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Is resistive RAM the next NVM star?

Posted: 22 Apr 2015 ?? ?Print Version ?Bookmark and Share

Keywords:Resistive RAM? DRAM? NAND? 16nm?

Resistive RAM consumes less power and occupies a small cell area, which makes it the likely choice for non-volatile memory.

The end of lithographic scaling of DRAM and NAND somewhere between 16nm and sub-10nm has been a popular call for the last few years, with many touting the emergence of new memory types including phase change RAM (PCRAM), ferro-electric RAM (FRAM), magneto-resistive RAM (MRAM), and more recently, resistance RAM as replacements (ReRAM and CBRAM).

Over the years, TechInsights has analysed PCRAM from Numonyx and Samsung, FRAM from Ramtron and MRAM from Freescale and its spin-off Everspin. These devices have found niche applications, but are not seen as replacements for NAND or DRAM due to scaling or power consumption constraints. Resistive RAM, on the other hand, features low power consumption and a small cell area; both compelling reasons for their adoption as a non-volatile memory.

Adesto and Panasonic are two companies that have brought two variations of resistance RAM to market. Adesto offers stand-alone memory chips ranging from 32KB to 128KB of conductive bridge RAM (CBRAM) for use in low power applications such as the internet of things (IoT). Panasonic is offering an 8bit MCU with embedded ReRAM that may be used for portable health care applications, security equipment and sensor equipment. These are still niche applications, so they pose little threat to DRAM or NAND in the near future.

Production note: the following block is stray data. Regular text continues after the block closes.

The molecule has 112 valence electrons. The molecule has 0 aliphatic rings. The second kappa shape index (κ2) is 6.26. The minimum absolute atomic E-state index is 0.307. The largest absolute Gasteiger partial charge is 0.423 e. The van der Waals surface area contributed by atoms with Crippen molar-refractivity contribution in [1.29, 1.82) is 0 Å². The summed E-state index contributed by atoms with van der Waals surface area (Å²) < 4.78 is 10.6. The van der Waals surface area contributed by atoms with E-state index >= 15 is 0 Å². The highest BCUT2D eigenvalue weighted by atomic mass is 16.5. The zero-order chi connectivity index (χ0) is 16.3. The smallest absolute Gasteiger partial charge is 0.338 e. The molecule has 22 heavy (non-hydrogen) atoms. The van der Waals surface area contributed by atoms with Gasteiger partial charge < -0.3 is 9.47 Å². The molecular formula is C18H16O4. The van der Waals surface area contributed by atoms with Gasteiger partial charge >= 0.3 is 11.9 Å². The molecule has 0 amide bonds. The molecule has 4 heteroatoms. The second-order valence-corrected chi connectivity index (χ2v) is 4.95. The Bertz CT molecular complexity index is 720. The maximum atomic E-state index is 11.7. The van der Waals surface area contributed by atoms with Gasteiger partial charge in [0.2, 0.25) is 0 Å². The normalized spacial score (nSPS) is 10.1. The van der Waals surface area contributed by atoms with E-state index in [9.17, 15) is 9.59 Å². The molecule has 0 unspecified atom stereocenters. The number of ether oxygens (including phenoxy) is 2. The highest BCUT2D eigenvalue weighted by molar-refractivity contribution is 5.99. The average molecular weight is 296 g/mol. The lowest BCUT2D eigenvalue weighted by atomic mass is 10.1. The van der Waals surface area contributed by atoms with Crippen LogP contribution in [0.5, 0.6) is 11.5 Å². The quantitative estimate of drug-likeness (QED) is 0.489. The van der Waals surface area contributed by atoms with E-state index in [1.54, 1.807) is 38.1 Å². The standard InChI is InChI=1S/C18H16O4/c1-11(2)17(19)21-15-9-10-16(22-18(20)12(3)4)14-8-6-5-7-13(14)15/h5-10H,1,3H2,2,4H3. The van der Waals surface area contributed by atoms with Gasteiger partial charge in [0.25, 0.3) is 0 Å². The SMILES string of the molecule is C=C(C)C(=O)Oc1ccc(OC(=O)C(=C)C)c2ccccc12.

Diffuision die

Diffusion die photograph of the Adesto RM24EP128KS CBRAM

Panasonic MN101LR05D

Diffusion die photograph of the Panasonic MN101LR05D 8bit MCU with Embedded ReRAM

The end of scaling for planer NAND and DRAM is real and the likes of Samsung, Micron, SK-Hynix and Toshiba are working on 3D architectures for these devices. Samsung for example released its 3D V-NAND memory in the fall of 2014 where it is being used in solid state drives (SSD) and AMD is expected to use SK-Hynix's high bandwidth memory (HBM) in its upcoming 390X GPU.

At TechInsights, we thought it timely to look at products from both Adesto and Panasonic.

Adesto uses a conductive bridge technology for their RM24EP128KS, one-transistor one-resistor (1T1R) CBRAM product, and this is based on a silver/germanium sulfide/tungsten memory cell as shown below. CBRAM relies on the formation of a conductive filament in a solid electrolyte (set) or its rupture (erase) due to an applied bias voltage. An oxidisable electrode such as silver or copper provides a source of metal ions that form conductive filaments in an insulating electrolyte. Adesto uses a silver anode for the ion reservoir, germanium sulfide chalcogenide glass as the electrolyte, and an inert tungsten cathode.

Adesto

Adesto CBRAM cell

A positive bias (set) applied to the silver anode causes silver ions to migrate into the germanium sulfide layer, creating conductive filaments to the bottom tungsten cathode (conductive bridge). A negative bias (erase) reverses this process.


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